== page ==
You're the best in the business, Louie CK. But you've earned it. I remember 25 years ago, you doing a bit on Conan with Robert Smeagel (?), about how to communicate with your dog. Haha. You had all your hair still. Thanks, right?
I like this show. It's definitely not for everyone. You have to be able to find humor in social awkwardness to enjoy this. I find it hysterical so this show fits me perfectly.
It's a mix of stand up routines and short sketch bits. In the sketches, the other actors are often other stand up comics who have the same sense of humor as Louie CK. I assume they are all comics Louie knows personally from comedy clubs. So there is acting chemistry between everyone. This just makes everything flow better and be funnier.
It comes down to how much you like Louie CK. If you hate his stand up, you will probably hate this show. If you like his stand up, you'll like this show because it's the exact same style of humor you're used you from Louie CK.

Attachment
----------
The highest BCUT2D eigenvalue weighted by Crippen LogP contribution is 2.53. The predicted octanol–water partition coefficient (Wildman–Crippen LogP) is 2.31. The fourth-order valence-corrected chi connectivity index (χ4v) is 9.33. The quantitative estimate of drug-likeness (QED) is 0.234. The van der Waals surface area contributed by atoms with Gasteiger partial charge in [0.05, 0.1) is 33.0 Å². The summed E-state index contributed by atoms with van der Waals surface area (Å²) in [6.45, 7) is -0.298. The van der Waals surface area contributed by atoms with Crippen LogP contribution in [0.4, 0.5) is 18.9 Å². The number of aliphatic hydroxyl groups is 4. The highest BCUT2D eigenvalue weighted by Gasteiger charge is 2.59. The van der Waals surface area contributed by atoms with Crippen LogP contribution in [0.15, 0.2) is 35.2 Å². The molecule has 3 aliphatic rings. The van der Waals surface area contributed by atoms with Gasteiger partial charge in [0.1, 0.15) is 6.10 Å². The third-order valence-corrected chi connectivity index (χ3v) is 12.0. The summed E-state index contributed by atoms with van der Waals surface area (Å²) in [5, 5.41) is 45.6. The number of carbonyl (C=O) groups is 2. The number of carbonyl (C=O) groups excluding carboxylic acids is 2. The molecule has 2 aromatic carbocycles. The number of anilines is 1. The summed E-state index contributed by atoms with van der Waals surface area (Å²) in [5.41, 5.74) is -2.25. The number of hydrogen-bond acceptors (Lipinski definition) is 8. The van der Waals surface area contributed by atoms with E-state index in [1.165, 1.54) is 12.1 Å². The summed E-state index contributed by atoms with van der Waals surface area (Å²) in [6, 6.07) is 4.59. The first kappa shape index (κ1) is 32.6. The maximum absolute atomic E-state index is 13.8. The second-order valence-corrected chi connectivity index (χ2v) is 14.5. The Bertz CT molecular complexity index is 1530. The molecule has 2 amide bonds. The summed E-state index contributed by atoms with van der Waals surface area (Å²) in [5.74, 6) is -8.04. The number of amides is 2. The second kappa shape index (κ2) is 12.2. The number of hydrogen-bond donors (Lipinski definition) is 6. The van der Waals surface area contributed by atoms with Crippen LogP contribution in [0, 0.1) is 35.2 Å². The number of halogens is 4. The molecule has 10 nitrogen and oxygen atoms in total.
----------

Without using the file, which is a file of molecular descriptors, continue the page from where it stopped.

Some of Louie's comments on society are spot-on, and many of the situations and jokes are funny. However, there's an equal amount of gross and/or disturbing material--and coming from me, that's saying something. Also, as far as the "plot" (it is, after all, a TV series), some of the stories are interesting and thought-provoking, while others feel like filler. The whole project seems kind of random to me. I most likely won't watch any other seasons; it's just not my style, and I'd rather spend my time watching things I wholeheartedly enjoy. But Mr. C.K. has certainly done well for himself and has a huge following. Comedy is subjective, after all.